Following intervention by John Gould, Senior Partner, and Tom Bradford, barrister, on behalf of several national regulators, the appeal to the Supreme Court in Hemming and others v Westminster City Council (UKSC 2013/0146) has been allowed in part, with a reference to the Court of Justice of the European Union (CJEU) on remaining issues.

Russell-Cooke intervened earlier this year on behalf of the Solicitors Regulation Authority, Bar Standards Board, Architects Registration Board and Farriers Registration Council following suggestions in the Court of Appeal that the issues had a potentially wide-ranging impact on professional regulators which use funds raised from authorisation and practising fees to fund enforcement action and prosecutions.

The appeal, heard by Lord Neuberger, Lord Mance, Lord Clarke, Lord Reed and Lord Toulson, concerned a judicial review in which Westminster City Council's licensing fees had been found by the lower courts to be unlawful. The Respondents had argued at first instance and in the Court of Appeal that since the Provision of Services Regulations 2009 came into effect, implementing the Services Directive, Westminster was not entitled to include in the licence fee the cost of enforcing the licensing system against unlicensed operators.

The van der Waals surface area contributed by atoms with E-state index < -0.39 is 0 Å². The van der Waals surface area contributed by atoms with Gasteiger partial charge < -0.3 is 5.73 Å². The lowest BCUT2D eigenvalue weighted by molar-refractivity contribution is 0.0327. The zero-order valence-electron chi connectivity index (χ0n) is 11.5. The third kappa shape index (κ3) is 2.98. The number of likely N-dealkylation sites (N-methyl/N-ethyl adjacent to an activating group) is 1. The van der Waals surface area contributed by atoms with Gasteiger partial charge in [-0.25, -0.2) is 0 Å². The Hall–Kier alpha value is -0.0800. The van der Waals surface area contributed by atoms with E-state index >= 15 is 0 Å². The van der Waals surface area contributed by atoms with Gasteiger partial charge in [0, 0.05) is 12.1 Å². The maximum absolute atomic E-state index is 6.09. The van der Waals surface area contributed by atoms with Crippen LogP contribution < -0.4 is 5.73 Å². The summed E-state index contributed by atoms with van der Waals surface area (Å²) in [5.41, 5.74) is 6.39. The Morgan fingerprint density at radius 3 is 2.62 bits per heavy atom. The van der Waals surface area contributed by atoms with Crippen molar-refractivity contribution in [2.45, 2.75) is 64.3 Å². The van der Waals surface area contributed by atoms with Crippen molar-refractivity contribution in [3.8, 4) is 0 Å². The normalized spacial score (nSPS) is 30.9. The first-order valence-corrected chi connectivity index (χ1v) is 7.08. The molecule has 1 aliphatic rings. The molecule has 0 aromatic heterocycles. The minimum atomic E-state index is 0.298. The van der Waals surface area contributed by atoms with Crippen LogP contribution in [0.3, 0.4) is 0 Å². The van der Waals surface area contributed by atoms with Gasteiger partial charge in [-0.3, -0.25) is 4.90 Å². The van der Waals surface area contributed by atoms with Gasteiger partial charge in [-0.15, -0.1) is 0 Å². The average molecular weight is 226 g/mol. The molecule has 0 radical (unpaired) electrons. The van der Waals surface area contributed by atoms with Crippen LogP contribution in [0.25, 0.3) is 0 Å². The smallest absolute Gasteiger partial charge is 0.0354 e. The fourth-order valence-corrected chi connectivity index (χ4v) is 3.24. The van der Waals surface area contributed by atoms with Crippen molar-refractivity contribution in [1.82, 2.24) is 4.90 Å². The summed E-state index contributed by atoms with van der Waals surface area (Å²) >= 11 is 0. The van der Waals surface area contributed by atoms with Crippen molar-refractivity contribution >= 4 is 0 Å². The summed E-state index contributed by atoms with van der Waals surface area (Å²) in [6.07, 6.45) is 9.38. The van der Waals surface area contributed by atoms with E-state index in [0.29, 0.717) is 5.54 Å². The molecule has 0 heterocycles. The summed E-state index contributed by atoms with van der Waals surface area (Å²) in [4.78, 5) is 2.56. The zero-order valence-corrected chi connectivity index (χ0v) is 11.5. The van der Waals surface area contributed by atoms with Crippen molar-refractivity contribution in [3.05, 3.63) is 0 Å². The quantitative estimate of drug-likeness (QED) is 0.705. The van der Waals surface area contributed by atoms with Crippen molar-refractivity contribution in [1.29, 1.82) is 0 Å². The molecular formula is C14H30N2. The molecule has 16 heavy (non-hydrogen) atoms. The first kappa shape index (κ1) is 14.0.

However, in a groundbreaking judgment, the Supreme Court has now accepted the argument supported by Russell-Cooke that the Directive provisions have no application to ongoing charges for authorisation. Accordingly, the restriction to the cost of administrative processes does not apply and the conventional application of revenue to matters such as perimeter enforcement is unobjectionable.

An issue now remains in relation to the handling of charges upon admission or first registration. The Supreme Court could not resolve the correct analysis of a requirement to pay for the first period of authorisation as part of the admission or first registration formalities. Even assuming that such a payment was refundable to unsuccessful applicants, the court considered that it could amount to an impermissible charge for the initial application. Given the uncertainty the Supreme Court decided to refer that narrow issue to the CJEU. Tim Dutton QC and Robert O'Donoghue appeared before the Supreme Court as Leading and Junior Counsel.

The judgment as handed down on 29 April 2015 can be found here.

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